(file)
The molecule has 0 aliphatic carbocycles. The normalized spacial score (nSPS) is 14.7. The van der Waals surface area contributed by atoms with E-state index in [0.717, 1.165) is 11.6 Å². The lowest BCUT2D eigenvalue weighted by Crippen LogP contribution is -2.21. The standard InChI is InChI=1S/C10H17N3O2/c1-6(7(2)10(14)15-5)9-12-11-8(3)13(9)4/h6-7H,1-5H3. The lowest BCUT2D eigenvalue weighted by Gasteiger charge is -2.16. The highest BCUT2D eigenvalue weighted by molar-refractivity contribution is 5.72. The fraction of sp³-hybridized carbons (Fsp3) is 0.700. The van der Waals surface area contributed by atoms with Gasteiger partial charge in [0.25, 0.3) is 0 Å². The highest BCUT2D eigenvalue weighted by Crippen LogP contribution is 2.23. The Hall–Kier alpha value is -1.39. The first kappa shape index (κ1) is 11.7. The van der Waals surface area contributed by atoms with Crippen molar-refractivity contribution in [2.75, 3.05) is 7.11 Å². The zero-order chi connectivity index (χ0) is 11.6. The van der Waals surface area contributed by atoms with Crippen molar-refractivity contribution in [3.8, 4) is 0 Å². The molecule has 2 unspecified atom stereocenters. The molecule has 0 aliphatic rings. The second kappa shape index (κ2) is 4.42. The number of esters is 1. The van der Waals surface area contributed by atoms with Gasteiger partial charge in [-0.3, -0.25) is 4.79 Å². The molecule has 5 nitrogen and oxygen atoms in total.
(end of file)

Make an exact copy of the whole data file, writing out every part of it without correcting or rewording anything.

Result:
The molecule has 0 aliphatic carbocycles. The normalized spacial score (nSPS) is 14.7. The van der Waals surface area contributed by atoms with E-state index in [0.717, 1.165) is 11.6 Å². The lowest BCUT2D eigenvalue weighted by Crippen LogP contribution is -2.21. The standard InChI is InChI=1S/C10H17N3O2/c1-6(7(2)10(14)15-5)9-12-11-8(3)13(9)4/h6-7H,1-5H3. The lowest BCUT2D eigenvalue weighted by Gasteiger charge is -2.16. The highest BCUT2D eigenvalue weighted by molar-refractivity contribution is 5.72. The fraction of sp³-hybridized carbons (Fsp3) is 0.700. The van der Waals surface area contributed by atoms with Gasteiger partial charge in [0.25, 0.3) is 0 Å². The highest BCUT2D eigenvalue weighted by Crippen LogP contribution is 2.23. The Hall–Kier alpha value is -1.39. The first kappa shape index (κ1) is 11.7. The van der Waals surface area contributed by atoms with Crippen molar-refractivity contribution in [2.75, 3.05) is 7.11 Å². The zero-order chi connectivity index (χ0) is 11.6. The van der Waals surface area contributed by atoms with Crippen molar-refractivity contribution in [3.8, 4) is 0 Å². The molecule has 2 unspecified atom stereocenters. The molecule has 0 aliphatic rings. The second kappa shape index (κ2) is 4.42. The number of esters is 1. The van der Waals surface area contributed by atoms with Gasteiger partial charge in [-0.3, -0.25) is 4.79 Å². The molecule has 5 nitrogen and oxygen atoms in total.